The number of ruffs in the Netherlands strongly declined during the years I was doing research on them. However, I did not play an appreciable role in this decline. Nevertheless, it was not a good idea to proceed with the ruff project. Therefore, I started with something else. First, I tried to find out how behaviour was structured, how it could be programmed within an animal. The project was done with a few tame herring gulls that were held near the laboratory. Their behaviour during bathing and feather maintenance was observed in detail, and some attempts were made to influence it experimentally. The patterning appeared to be highly predictable.

Bathing and preening gulls display a kind of routine with rigid sequences of activities that can scarcely be influenced by environmental factors. Their social behaviour is quite different. There is a lot of mutual interaction. They apparently
communicate, but, by evolutionary reasoning, some investigators rejected the idea that an individal shares honest information about its plans. On the basis of computersimulations we could invalidate their view. In my next research project, that was done together with Gerard Baerends, Jan Veen and Ron Vodegel, animal communication became our main focus. We tried to work on this topic in a large breeding colony of black-headed gulls in the Lauwersmeer, a recently reclaimed area. The gulls were shocking for me after my experience with ruffs. There are hundreds of birds close together, males can hardly be distinguished from females and almost all individuals look the same.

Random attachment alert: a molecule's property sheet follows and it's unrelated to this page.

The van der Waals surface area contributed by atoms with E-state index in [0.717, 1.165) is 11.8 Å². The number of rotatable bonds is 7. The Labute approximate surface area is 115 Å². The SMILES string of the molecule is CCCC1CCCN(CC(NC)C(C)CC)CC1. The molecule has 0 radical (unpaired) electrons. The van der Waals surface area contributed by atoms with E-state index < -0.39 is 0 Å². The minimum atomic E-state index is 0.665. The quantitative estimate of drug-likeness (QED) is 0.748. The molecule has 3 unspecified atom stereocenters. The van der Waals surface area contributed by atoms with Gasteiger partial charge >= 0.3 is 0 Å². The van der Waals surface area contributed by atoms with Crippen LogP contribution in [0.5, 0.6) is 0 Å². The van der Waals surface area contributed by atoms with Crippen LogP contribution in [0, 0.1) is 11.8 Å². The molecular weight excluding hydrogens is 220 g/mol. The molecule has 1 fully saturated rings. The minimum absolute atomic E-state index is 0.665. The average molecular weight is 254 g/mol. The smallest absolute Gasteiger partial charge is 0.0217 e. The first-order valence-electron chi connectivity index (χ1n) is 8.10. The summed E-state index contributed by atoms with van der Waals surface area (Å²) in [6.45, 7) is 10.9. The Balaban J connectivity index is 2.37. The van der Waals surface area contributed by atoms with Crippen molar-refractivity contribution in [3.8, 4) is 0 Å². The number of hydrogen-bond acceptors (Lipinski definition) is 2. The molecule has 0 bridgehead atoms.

Soon I decided to found my own colony in a large aviary in the backyard of the laboratory. The birds got coloured rings, and all individuals could easily be identified now. The gulls formed breeding pairs, built nests and laid eggs. They
did not seem so monogamous as was previously thought. Some male gulls had more than one mate, some female gulls layed their eggs like a cuckoo in the nest of another, some male gulls preferred another male as a mate. Some years later, when parentage could be checked by means of DNA, it appeared that, in many other species of birds too, lasting monogamy is rather rare.

There were all kinds of possibilities for experiments in the cage. For instance, there were some trials with radio transmitters to record variations in hart beat frequency. This enabled us to relate behaviour to physical effort.
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